an instinct of the spiritual man. There are two kinds 
of revelation: The positive revelation of God, or the 
Bible, and the revelation of nature. The positive rev- 
elation of God is divided into two parts — the law and 
the gospel, or the old covenant and the new (Gal. 
3:24, 25; Heb. 8). Those races which have no posi- 
tive revelation build up a religious system of their 
own from the revelation of nature. Brahmanism is 
a fair example, in which God is worshiped as the 
essence of the material universe. The Aztecs wor- 
shiped Him as the sun; the American Indian, as the 
Great Spirit. Man, unaided by God, has never been 
able to grasp the spiritual conception of God, and 
consequently has failed to formulate any true system 
of religion. So Christianity is the true system in that 
it is the last positive revelation coming directly from 
the Almighty. 

Ps. 19 : 1, 2. Any one can discern God in the 
revelation of nature. The wonderful design of the 
material universe substantiates the existence of the 
infinite Architect. The existence of life in its varied 
forms is positive proof of the existence of a Power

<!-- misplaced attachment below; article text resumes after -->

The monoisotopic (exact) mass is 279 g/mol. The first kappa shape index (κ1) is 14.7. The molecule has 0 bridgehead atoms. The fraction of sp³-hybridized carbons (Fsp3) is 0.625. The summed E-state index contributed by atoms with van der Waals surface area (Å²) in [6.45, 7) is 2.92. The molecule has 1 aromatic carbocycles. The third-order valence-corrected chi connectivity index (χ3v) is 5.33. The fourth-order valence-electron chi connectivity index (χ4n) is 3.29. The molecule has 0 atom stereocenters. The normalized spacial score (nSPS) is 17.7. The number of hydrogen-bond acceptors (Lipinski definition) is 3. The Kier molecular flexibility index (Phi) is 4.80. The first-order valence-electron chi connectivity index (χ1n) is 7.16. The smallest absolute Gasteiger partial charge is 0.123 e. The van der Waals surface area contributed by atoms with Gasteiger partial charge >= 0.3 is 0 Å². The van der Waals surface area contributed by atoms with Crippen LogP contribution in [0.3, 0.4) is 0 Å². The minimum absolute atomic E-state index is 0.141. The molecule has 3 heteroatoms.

from which life has originated (Rom. 1:19, 20). His 
eternal power and Godhead have been manifested since 
the beginning of the world, in the marvels of the 
material universe. No man has any excuse for deny- 
ing God, whether he has a Bible or not. 

Rom. 2 : 14, 15. When Gentiles who have no writ- 
ten law (Bible) do by nature the things contained in 
the written law (Bible), they, having no written law, 
become a law unto themselves. They show the works 
of the law written in their hearts. Conscience will 
bear witness with their standard of moral law, either 
excusing or accusing them in the day when all will 
be judged. What are some of the works which heathen 
nations do by nature that are works of the written 
law? "We mention two in particular. The ceremony 
of marriage is observed among all heathen nations; as 
also the offering of bloody sacrifices to propitiate the 
anger of their deities. Both marriage and sacrifice 
are of divine origin — works of the written law. 

So we see that the law of conscience is supreme 
among heathen nations. 

4. Conscience is not the supreme law among 
nations which have a positive revelation. The positive